TEAM magic!

Being Part of a High-Performing Team

I was making a video about team work – but I didn’t expect to be enveloped in a magical moment of team synchronicity in the middle of filming.

In the middle of winter, 15 dedicated professionals converged on a Melbourne office block on a Sunday morning, not long after sunrise. They were about to work a twelve-hour day with very little monetary reward but together they created magic.

My business, Dynamic Conversations, produces thought-provoking training materials to educate people about teams and leadership.

I have been very fortunate to work with a young director (Mark Rabahi) and videographer (Josh Potts) to create videos. On our second shoot in Melbourne I was aware that this was a ‘high performing team’ and many of the actors and other members of the crew echoed this sentiment. They all shared an admiration for Mark and said this was their “most enjoyable filming day ever.”

So throughout the day I made a point of observing what it was that made this team tick so well and this is what I noticed:

1. Lack of ego

Mark and Josh are both in their mid 20’s and went through film school together. They are both working in the film industry and building their work experience. They are both humble, genuine guys who see themselves as beginners. They speak quietly, they have a laugh and they listen. Everything about their manner is relaxed but focused. There are simply no emotional undertones. This apparently is rare on a film set, where ego’s and tantrums are common.

2. Trust

The trust between Mark and Josh is palpable. This shows up as respectful communication. They never second-guess each other; they never question the other’s work methods. As the director, Mark is responsible for setting up the shots and telling the story. His trust in Josh to get the right footage is complete. Josh is also trusting of Mark’s skill to tell the story and to be consistent in his direction.

3. Talent

Is it talent or practiced skill? A bit of both maybe – but they are both exceptionally skilled at what they do and this is a major factor in allowing everyone in their team to relax and trust in them.

4. Sharing the vision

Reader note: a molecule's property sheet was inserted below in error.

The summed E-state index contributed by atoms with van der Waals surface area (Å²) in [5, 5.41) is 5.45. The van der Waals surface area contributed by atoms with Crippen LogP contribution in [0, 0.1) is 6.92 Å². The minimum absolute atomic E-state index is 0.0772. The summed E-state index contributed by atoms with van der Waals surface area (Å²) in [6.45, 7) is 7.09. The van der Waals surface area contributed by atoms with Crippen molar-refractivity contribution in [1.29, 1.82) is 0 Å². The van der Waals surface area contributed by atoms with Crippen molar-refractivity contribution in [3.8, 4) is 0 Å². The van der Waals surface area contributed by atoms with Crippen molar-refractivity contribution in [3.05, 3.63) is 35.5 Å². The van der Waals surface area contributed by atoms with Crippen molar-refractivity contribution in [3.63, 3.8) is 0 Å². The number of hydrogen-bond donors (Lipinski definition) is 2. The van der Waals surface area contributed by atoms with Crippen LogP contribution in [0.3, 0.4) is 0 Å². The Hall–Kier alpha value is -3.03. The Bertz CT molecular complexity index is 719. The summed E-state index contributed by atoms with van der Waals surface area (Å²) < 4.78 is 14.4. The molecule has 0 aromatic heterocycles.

And maybe I contributed in a small way too.

I started the day by sharing my vision for the project and explained why making this video was so important and how we could make a difference to the stress and dysfunction in the average workplace. A few people came up to me during the day and thanked me, saying they felt proud to be a part of such an important project.

Leadership sets the tone

These factors allowed for an extraordinary experience for everyone. At the end of a long day of filming, everyone left with a huge smile on their face and with the sense that they’d just contributed to something important.

What is interesting to note is that except for Mark, Josh and myself, the rest of the (12) people in the team that day were different to the last video we made. This highlights to me just how important the leader is in setting the tone for the culture of how the team works together. With a tight culture, people can come and go without affecting the effectiveness of the team.

It’s easy to talk about ‘high-performing teams’ in theory, and there’s no doubt everyone loves being a part of one, but they are often difficult to create in practice.

As a leader, who you are as a person, is reflected in the team and culture you create. You have the power to create a positive or negative workplace. If it’s negative and there seem to be lots of problems, ask yourself how your leadership might be contributing to the problems.

Talking points:

  • How would you describe the culture of your workplace?
  • If there are negative concerns, how might you be contributing to them?
  • Are you trying to get any emotional needs met in the workplace?